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Purification and Characterization of Intracellular Urease Enzyme Isolated from Rhizopus oryzae

Neveen S.I. Geweely
Extraction and purification of the intracellular urease of Rhizopus oryzae was carried out through different steps. Production and crushing the collected cells and preparation of the cell free homogenate were estimated. The intracellular R. oryzae urease was purified to homogeneity by salting out with ammonium sulphate, dialysis and passage through chromatography resins (Sephdex G-200 column, Sephdex G-100 and Diethylaminoethyl cellulose column) and test for purity by simple polyacrylamide gel electrophoresis technique. The purified enzyme resulted in 622 fold by native molecular size of 172 kDa, exhibited a specific activity in the presence of urea of 112 U mg-1 protein with the recovery of 26%. Studying factors affecting the activity of the purified urease enzyme resulted in: There was a proportional increase of enzyme activity corresponding to the increase of the enzyme concentration. The optimum concentration of urea was (20 μg mL-1). An optimum temperature was 55oC. The purified enzyme was most active at pH 7. Potassium, zinc and cupper salts, each inhibited activity of the purified enzyme. Urease activity was enhanced by the presence of magnesium, manganese and calcium salts, but inhibited completely by mercury. The reversible urease inhibitors, ferrous and cobalt salts, blocked enzyme activity in the crude mycelial fraction when added at a concentration of 10-3 M.
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Neveen S.I. Geweely , 2006. Purification and Characterization of Intracellular Urease Enzyme Isolated from Rhizopus oryzae. Biotechnology, 5: 358-364.

DOI: 10.3923/biotech.2006.358.364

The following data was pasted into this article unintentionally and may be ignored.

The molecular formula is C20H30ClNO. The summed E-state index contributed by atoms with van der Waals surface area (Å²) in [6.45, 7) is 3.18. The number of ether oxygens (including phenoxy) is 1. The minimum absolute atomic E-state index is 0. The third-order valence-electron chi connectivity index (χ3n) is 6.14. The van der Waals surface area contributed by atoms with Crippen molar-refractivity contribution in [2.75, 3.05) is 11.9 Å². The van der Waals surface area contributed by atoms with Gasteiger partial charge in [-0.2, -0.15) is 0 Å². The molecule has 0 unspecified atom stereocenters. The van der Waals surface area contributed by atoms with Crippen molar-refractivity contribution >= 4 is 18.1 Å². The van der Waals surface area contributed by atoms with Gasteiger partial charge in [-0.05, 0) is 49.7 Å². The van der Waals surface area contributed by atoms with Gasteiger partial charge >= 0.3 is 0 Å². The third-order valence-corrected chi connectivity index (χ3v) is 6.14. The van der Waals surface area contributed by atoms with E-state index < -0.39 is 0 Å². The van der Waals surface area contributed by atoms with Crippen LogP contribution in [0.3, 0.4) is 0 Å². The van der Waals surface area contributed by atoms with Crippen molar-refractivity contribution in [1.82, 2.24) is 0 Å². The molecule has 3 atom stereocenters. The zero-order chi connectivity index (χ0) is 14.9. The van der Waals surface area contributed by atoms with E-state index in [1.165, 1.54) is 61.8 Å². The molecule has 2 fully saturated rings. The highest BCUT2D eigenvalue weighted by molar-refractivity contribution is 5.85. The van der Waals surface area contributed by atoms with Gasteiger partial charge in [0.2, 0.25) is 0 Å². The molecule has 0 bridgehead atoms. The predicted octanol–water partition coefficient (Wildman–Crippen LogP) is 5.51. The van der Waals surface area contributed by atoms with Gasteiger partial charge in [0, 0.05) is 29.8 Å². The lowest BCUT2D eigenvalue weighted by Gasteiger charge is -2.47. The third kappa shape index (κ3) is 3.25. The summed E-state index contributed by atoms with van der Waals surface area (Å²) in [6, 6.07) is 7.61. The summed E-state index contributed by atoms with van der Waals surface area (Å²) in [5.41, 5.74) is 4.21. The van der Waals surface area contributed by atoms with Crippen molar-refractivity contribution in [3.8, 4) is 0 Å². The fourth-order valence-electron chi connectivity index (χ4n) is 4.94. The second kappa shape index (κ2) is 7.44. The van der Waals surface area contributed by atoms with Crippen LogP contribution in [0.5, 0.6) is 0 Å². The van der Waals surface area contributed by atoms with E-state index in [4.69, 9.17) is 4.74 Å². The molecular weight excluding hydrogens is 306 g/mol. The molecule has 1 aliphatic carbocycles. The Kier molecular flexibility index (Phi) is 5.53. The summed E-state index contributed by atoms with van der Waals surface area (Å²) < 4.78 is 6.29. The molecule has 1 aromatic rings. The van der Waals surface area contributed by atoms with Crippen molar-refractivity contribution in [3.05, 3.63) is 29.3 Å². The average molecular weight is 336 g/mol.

Urease (urea amidohydrolase, EC is a nickel-containing enzyme that catalyzes the hydrolysis of urea to yield ammonia and carbamat, the latter compound decomposes spontaneously to generate a second molecule of ammonia and carbon dioxide (Andrews et al., 1986; Hausinger, 1993; Park and Hausinger, 1995; Pearson et al., 1997). Urease has many industrial applications in diagnostic kits for measuring urea, in alcoholic beverages as a urea reducing agent (Fujinawa and Dela, 1990; Fumuyiwa and Ouch, 1991). Urea's commercial uses for the manufacture of plastics, hair conditioners, glues, fertilizer and animal feed as a browning agent in factory-produced pretzels and also drug uses of urea in topical dermatological products, for nonsurgical debridement of nails and as a diuretic (Wikipedia, 2006). There are many microbial sources for this enzyme including bacteria such as Lactobacillus ruminis, Lactobacillus fermentum and Lactobacillus reuteri (Kakimoto et al., 1989; Kakimoto and Suzuki, 1992) and fungi such as Rhizopus oryzae (Farley and Santosa, 2002). Filamentous fungi are the sources of about 40% of all available urease enzymes (Archer and Peberdy, 1997). It is also the industry preference to use filamentous fungi, as enzyme producers, because the fermentation industries are very familiar with the conditions required to maximize production of the homologous proteins by them (Wubbolts et al., 2000). Molecular biology of microbial urease was studied by Mobely et al. (1995). Purification and Properties of the Klebsiella aerogenes urease was studied by Mulrooney et al. (2005). Microbial urease was studied by Remaut et al. (2001), Mehta et al. (2003), Won and Lee (2004) and Zambelli et al. (2005).